Futuro Infantil Hoy

Futuro Infantil Hoy (FIH) is a trans-national community capacity building research project that began as a 3 year pilot program in the Northern Chile city of Antofagasta and continued for 8 years in Chile and Australia. Researchers from the School of Education entered into a unique collaborative arrangement with the Chilean Government and the Fundacion Minera Escondida Foundation (FME) to design and implement a project aimed to improve children’s learning achievements and meaningfully engage families in their children’s learning.

Children Learning through PlayLearning Through Play

"Children's future is always now, tomorrow will be too late."

Gabriella Mistral, Chilean Poet Laureate

The research, led by Associate Professor Christine Woodrow has expanded to more than 35 early education centres and schools in Chile and 18 preschools in Western Sydney and has consolidated a research
based, sustainable model of building local capacity in pedagogical and community leadership. The model incorporates a ‘Funds of Knowledge’ approach to children’s learning and family engagement, providing an innovative and effective framework for young children’s successful literacy learning.Children learning through play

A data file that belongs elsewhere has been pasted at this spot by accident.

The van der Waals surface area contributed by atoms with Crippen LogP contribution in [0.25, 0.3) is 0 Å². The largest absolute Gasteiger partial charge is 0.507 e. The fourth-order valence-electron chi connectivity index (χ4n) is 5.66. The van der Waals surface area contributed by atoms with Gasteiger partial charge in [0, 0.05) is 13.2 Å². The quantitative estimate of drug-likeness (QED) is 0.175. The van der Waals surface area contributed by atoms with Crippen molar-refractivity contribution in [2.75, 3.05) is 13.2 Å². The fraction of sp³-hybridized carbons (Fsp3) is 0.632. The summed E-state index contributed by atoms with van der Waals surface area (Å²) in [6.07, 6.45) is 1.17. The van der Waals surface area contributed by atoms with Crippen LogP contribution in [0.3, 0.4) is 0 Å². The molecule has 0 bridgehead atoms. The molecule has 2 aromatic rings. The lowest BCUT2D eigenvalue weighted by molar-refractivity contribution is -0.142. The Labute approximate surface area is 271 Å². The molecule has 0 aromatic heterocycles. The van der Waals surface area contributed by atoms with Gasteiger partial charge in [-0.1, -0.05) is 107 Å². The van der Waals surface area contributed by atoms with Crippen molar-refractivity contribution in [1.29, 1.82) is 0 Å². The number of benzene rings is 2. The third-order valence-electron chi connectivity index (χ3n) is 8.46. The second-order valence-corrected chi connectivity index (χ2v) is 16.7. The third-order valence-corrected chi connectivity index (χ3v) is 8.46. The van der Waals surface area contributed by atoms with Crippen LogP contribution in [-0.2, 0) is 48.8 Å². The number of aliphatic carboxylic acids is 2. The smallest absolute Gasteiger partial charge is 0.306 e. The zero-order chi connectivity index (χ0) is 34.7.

The research program has been implemented in Antofagasta, Tocopilla and Calama in northern Chile, and in several communities in the capital, Santiago. More than 5000 children and their families and 500 educators in Chile have benefited from the new strategies that have been developed to strengthen learning and expand opportunities for families to be involved in their children’s learning. Similarly, children and educators in Western Sydney have benefited.

The Western Sydney University wants to share these beautifully captured images, that depict only a small sample of the distinctive and challenging environments of the research contexts to illustrate the energy and enthusiasm of families and children, their involvement in the program, and to celebrate the innovative strategies developed by the educators, acknowledging the distinctive geo-social contexts in which these centres, schools and homes of children and families are located.